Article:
For Evangelicals*, the seminal work on this very question is Kingdoms In Conflict by Chuck Colson. (Note, the book has been since released for those unable to handle anything less than a summary in its title, as God and Government: An Insider's View on the Boundaries between Faith and Politics.)
Chuck Colson - special assistant to President Nixon during the Watergate coverup turned Christian after his involvement became public - had a unique perspective, in that he was a high ranking government official who became a committed Christian.
In a nutshell, the thesis of his book is that Government was ordained by God for one thing - namely to keep order, and the Church for another - to point souls to God. The conflict between these two stems from those times that the two purport to invade the other's sphere of responsibility.
That citizens are afforded the right to vote, however, informs Colson that individuals are vested in each sphere too. Although we are "aliens and strangers" (Hebrews 11) in this world, we are also called to "pitch our tent here" and be the incarnation. We show love to our neighbors by participating in the process.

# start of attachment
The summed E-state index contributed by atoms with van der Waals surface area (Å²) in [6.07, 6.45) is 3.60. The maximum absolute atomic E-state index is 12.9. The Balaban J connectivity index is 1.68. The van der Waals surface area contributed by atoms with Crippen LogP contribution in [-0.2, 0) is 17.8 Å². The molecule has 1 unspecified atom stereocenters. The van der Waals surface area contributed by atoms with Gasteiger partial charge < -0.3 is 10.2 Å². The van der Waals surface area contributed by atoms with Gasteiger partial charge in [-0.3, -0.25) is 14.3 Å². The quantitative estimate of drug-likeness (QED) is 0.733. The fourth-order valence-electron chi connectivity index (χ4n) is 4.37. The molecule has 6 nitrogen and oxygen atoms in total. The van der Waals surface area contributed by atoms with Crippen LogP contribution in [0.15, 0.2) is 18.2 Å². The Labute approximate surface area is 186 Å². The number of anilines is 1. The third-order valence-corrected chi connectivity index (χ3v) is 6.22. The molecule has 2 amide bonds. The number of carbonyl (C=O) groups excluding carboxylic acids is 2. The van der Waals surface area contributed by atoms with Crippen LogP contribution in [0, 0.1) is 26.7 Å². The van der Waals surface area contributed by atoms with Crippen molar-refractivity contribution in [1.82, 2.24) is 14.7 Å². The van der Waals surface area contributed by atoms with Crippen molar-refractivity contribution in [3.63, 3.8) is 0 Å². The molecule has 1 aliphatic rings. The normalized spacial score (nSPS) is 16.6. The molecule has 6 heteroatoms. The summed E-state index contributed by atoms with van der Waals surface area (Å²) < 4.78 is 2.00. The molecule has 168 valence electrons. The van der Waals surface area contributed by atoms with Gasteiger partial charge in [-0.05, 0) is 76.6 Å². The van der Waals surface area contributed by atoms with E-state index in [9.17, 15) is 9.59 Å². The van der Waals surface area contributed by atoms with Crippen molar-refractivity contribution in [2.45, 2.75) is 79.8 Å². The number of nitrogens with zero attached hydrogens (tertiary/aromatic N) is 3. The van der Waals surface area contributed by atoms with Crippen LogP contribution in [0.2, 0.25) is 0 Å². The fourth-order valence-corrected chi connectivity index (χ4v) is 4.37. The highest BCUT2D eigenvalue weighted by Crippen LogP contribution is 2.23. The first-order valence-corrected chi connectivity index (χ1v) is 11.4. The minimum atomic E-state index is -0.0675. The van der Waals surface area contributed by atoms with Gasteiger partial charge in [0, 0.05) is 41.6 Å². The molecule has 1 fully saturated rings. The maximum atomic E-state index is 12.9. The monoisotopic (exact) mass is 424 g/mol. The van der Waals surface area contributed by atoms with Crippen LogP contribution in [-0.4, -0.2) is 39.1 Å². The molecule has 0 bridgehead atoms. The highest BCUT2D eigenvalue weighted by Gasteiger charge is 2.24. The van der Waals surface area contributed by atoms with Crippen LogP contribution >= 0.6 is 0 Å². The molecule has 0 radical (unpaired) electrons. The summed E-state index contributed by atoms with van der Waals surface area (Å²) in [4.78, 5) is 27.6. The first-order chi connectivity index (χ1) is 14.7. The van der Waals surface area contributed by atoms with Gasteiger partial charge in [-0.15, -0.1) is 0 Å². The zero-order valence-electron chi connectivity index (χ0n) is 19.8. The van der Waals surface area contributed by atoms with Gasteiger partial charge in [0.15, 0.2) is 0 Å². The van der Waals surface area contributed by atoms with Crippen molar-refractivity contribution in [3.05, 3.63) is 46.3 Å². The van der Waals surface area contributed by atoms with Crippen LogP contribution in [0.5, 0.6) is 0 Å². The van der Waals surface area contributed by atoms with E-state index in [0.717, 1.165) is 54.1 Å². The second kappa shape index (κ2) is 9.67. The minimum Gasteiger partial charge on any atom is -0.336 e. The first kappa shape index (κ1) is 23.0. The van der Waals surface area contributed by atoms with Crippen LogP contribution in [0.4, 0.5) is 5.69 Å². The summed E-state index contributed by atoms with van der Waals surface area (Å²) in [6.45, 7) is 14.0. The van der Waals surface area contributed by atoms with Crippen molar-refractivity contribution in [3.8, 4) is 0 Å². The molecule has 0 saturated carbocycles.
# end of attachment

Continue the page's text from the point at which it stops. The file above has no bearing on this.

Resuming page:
Ulitmately, where each individual draws that line - between being "in the world" but not "of it" - is one that is not clear in Scripture. David was wholly political, but also a man after God's own heart. William Wilberforce and Martin Luther King, Jr. were political precisely because they were Christian. Conversely, Baptists would also lift up Roger Williams, the founder of Rhode Island, who started his own colony precisely because he felt the Puritan Reformers of Massachusetts had so thoroughly negated this line.
That we have been afforded the right, as citizens, to influence government in this time and place is a privilege that many would see as a gift of God. To spurn that offer seems rather ungrateful to many.
Note: What separates Evangelicals from Fundamentalists is precisely this point. After the 1925 Scopes Monkey Trial, most Fundamentalists retreated from the culture as a whole, eschew political involvement. Evangelicals like Billy Graham and Carl Henry were muchly responsible for pulling a segment of that tradition back into the place where they would engage the culture, forming the basis of the modern evangelical movement.